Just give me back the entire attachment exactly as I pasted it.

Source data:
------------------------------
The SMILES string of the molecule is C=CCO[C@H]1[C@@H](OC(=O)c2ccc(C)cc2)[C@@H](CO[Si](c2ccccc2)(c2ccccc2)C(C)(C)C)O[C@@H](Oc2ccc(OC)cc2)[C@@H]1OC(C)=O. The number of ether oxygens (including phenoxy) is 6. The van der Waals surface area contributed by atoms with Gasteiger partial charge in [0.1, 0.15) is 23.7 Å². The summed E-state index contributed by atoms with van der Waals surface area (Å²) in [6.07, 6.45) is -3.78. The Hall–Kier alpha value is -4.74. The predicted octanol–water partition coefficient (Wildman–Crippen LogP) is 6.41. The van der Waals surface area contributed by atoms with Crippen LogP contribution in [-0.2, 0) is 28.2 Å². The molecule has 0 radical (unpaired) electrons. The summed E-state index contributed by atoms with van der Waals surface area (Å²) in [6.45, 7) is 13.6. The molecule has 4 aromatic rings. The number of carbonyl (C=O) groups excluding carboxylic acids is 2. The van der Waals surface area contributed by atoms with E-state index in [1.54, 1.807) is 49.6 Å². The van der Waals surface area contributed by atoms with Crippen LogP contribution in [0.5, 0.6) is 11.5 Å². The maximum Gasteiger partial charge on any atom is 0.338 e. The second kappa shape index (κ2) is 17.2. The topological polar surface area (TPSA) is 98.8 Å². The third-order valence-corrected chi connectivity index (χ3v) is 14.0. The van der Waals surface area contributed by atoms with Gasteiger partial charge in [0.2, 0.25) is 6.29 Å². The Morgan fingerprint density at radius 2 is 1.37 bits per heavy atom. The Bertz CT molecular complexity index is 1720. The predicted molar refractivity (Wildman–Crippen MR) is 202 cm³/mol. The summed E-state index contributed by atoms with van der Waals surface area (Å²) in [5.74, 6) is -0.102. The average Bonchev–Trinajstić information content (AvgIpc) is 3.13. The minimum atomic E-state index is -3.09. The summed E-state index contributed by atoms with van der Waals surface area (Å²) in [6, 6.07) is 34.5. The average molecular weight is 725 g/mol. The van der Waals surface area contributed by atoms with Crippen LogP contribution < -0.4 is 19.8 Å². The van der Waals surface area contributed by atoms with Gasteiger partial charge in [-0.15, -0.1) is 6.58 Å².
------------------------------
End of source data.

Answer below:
The SMILES string of the molecule is C=CCO[C@H]1[C@@H](OC(=O)c2ccc(C)cc2)[C@@H](CO[Si](c2ccccc2)(c2ccccc2)C(C)(C)C)O[C@@H](Oc2ccc(OC)cc2)[C@@H]1OC(C)=O. The number of ether oxygens (including phenoxy) is 6. The van der Waals surface area contributed by atoms with Gasteiger partial charge in [0.1, 0.15) is 23.7 Å². The summed E-state index contributed by atoms with van der Waals surface area (Å²) in [6.07, 6.45) is -3.78. The Hall–Kier alpha value is -4.74. The predicted octanol–water partition coefficient (Wildman–Crippen LogP) is 6.41. The van der Waals surface area contributed by atoms with Crippen LogP contribution in [-0.2, 0) is 28.2 Å². The molecule has 0 radical (unpaired) electrons. The summed E-state index contributed by atoms with van der Waals surface area (Å²) in [6.45, 7) is 13.6. The molecule has 4 aromatic rings. The number of carbonyl (C=O) groups excluding carboxylic acids is 2. The van der Waals surface area contributed by atoms with E-state index in [1.54, 1.807) is 49.6 Å². The van der Waals surface area contributed by atoms with Crippen LogP contribution in [0.5, 0.6) is 11.5 Å². The maximum Gasteiger partial charge on any atom is 0.338 e. The second kappa shape index (κ2) is 17.2. The topological polar surface area (TPSA) is 98.8 Å². The third-order valence-corrected chi connectivity index (χ3v) is 14.0. The van der Waals surface area contributed by atoms with Gasteiger partial charge in [0.2, 0.25) is 6.29 Å². The Morgan fingerprint density at radius 2 is 1.37 bits per heavy atom. The Bertz CT molecular complexity index is 1720. The predicted molar refractivity (Wildman–Crippen MR) is 202 cm³/mol. The summed E-state index contributed by atoms with van der Waals surface area (Å²) in [5.74, 6) is -0.102. The average Bonchev–Trinajstić information content (AvgIpc) is 3.13. The minimum atomic E-state index is -3.09. The summed E-state index contributed by atoms with van der Waals surface area (Å²) in [6, 6.07) is 34.5. The average molecular weight is 725 g/mol. The van der Waals surface area contributed by atoms with Crippen LogP contribution < -0.4 is 19.8 Å². The van der Waals surface area contributed by atoms with Gasteiger partial charge in [-0.15, -0.1) is 6.58 Å².